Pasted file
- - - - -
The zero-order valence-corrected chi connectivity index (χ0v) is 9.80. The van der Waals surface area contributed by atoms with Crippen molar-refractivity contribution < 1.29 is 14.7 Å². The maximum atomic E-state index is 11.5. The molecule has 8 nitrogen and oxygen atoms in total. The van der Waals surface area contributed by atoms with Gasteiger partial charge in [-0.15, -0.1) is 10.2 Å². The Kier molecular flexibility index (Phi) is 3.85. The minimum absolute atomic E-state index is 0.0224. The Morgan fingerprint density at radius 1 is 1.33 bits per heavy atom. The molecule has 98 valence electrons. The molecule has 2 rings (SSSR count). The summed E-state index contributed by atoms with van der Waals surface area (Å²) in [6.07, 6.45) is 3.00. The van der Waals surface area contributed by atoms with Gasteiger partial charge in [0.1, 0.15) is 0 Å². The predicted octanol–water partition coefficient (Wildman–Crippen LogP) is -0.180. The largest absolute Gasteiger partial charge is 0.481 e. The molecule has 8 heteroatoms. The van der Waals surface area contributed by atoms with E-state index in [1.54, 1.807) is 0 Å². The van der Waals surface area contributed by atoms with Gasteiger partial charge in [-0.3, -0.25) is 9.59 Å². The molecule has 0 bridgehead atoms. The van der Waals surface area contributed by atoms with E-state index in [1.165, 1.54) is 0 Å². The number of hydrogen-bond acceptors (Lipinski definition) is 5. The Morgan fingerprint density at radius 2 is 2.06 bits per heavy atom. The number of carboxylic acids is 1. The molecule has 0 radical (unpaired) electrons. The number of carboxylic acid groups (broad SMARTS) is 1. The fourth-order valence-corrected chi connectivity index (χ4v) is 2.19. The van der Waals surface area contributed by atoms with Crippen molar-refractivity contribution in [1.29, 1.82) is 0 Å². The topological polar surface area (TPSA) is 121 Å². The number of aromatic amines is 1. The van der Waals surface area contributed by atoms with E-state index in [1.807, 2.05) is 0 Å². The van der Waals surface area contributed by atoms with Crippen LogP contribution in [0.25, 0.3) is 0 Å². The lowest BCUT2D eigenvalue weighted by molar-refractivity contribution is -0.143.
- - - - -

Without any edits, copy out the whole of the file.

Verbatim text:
The zero-order valence-corrected chi connectivity index (χ0v) is 9.80. The van der Waals surface area contributed by atoms with Crippen molar-refractivity contribution < 1.29 is 14.7 Å². The maximum atomic E-state index is 11.5. The molecule has 8 nitrogen and oxygen atoms in total. The van der Waals surface area contributed by atoms with Gasteiger partial charge in [-0.15, -0.1) is 10.2 Å². The Kier molecular flexibility index (Phi) is 3.85. The minimum absolute atomic E-state index is 0.0224. The Morgan fingerprint density at radius 1 is 1.33 bits per heavy atom. The molecule has 98 valence electrons. The molecule has 2 rings (SSSR count). The summed E-state index contributed by atoms with van der Waals surface area (Å²) in [6.07, 6.45) is 3.00. The van der Waals surface area contributed by atoms with Gasteiger partial charge in [0.1, 0.15) is 0 Å². The predicted octanol–water partition coefficient (Wildman–Crippen LogP) is -0.180. The largest absolute Gasteiger partial charge is 0.481 e. The molecule has 8 heteroatoms. The van der Waals surface area contributed by atoms with E-state index in [1.54, 1.807) is 0 Å². The van der Waals surface area contributed by atoms with Gasteiger partial charge in [-0.3, -0.25) is 9.59 Å². The molecule has 0 bridgehead atoms. The van der Waals surface area contributed by atoms with E-state index in [1.165, 1.54) is 0 Å². The number of hydrogen-bond acceptors (Lipinski definition) is 5. The Morgan fingerprint density at radius 2 is 2.06 bits per heavy atom. The number of carboxylic acids is 1. The molecule has 0 radical (unpaired) electrons. The number of carboxylic acid groups (broad SMARTS) is 1. The fourth-order valence-corrected chi connectivity index (χ4v) is 2.19. The van der Waals surface area contributed by atoms with Crippen molar-refractivity contribution in [1.29, 1.82) is 0 Å². The topological polar surface area (TPSA) is 121 Å². The number of aromatic amines is 1. The van der Waals surface area contributed by atoms with E-state index in [1.807, 2.05) is 0 Å². The van der Waals surface area contributed by atoms with Crippen LogP contribution in [0.25, 0.3) is 0 Å². The lowest BCUT2D eigenvalue weighted by molar-refractivity contribution is -0.143.